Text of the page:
But surprise announcements from campus officials in other cases have sometimes ended badly both for the person who took the job and for the reputation of the institution. The challenge for these leaders, even when well-qualified for the job, is that a flawed process without public vetting leaves them with a deficit of goodwill from the campus community, according to governance experts. .
“While the research process is intended to help gather diverse perspectives and ensure that the candidate is considered from all angles, it also serves to legitimize the process and build trust among stakeholders,” according to a written statement from ‘Henry Stoever, President and CEO. of the Association of Boards of Governors of Universities and Colleges, a not-for-profit organization that promotes best practices.
Several presidents or system heads who were named sole finalists and with minimal verification from campus have resigned under pressure, including F. King Alexander of Oregon State University and Mark R. Kennedy of the University of Colorado system.
Chiang is no stranger to Purdue, but faculty members resent the council’s secrecy and worry that trustees will consider only a narrow perspective in evaluating Chiang, even in his current position.
AAUP chapters on three of Purdue’s campuses, as well as the national organization, issued statements condemning the board’s lack of transparency.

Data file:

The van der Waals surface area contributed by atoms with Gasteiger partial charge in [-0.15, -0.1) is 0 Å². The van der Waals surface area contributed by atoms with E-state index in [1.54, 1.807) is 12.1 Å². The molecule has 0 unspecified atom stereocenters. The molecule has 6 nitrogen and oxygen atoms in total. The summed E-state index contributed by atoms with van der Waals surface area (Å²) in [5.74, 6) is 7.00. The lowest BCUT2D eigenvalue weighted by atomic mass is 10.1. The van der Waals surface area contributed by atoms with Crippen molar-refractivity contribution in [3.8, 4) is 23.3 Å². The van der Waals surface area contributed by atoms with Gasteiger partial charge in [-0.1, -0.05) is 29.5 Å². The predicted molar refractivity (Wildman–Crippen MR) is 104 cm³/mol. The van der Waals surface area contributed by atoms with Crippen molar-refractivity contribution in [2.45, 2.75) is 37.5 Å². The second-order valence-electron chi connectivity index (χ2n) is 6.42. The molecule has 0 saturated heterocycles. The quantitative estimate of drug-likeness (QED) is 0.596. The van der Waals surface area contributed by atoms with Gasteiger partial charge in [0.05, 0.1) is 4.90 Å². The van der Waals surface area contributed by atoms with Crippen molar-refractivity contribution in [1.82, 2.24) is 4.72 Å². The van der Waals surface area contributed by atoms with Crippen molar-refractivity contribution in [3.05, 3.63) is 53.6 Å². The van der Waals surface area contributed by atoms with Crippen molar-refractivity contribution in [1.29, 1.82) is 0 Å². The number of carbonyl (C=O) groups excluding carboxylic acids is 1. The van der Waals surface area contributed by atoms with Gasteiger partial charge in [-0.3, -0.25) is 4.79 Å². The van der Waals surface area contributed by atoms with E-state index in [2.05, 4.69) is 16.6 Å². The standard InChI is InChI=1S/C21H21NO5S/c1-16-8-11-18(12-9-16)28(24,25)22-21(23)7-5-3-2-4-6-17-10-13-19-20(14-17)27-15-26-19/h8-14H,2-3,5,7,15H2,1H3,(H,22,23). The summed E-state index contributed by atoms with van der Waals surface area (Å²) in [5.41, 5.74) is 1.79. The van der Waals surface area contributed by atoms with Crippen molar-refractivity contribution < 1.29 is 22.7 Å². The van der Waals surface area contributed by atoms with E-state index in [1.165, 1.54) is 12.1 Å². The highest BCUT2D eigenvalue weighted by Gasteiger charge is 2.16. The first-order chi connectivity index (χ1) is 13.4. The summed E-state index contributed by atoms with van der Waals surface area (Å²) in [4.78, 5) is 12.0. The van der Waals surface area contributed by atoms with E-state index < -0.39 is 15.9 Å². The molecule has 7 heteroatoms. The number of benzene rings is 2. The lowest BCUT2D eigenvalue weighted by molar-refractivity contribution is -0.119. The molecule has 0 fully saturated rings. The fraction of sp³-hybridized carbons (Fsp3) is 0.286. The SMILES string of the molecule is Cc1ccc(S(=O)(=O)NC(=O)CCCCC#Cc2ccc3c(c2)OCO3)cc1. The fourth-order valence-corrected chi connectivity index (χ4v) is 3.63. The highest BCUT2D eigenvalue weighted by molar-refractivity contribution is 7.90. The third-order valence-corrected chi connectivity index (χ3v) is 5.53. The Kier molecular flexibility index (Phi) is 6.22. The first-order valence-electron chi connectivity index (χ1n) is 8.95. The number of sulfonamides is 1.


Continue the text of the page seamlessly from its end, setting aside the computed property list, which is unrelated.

“There are many ways that academic institutions are not the same as businesses,” said Alice Pawley, a professor at Purdue’s School of Engineering Education and former president of the AAUP chapter on the West Lafayette campus. In particular, she said, university hiring is about giving all job applicants an equal chance of getting the job based on their qualifications, not favouritism.
It is interesting that the board has adopted a corporate strategy. An academic strategy aims to hire people on merit with as little bias as possible.
“It’s interesting that the board has adopted a corporate strategy,” she said. “An academic strategy aims to hire people on merit with as little bias as possible.”
Although Chiang’s college credentials are appropriate for an executive position, Pawley said, his administrative experience at Purdue is somewhat thin. Chiang was named dean of engineering in 2017 and has yet to pass the typical five-year exam for a director, she said.
Chiang also didn’t spend all that time at Purdue, Pawley said, because he took time off to serve as an adviser to the US secretary of state during the last year of the Trump administration. In the most recent year, Chiang has split her time between serving as dean of engineering and as vice president, she said.
Raymond, the AAUP chapter president, said the council’s actions in this case and others are part of a larger trend toward the corporatization of higher education.
Over the past few years, Raymond said, faculty and other groups at Purdue have been excluded from decisions and actions that directly impact academic matters, such as the creation of a new online institution from the purchase of for-profit Kaplan University.
Last year, the board approved a new civics requirement despite a vote against it by the university’s Senate and warnings from the Foundation for Individual Rights and Expression, which champions freedom academics and freedom of expression that the process had undermined shared governance and faculty trust. .
“It’s a highlight,” Raymond said, “to act like a higher education institution, it’s effectively the same as ExxonMobil.”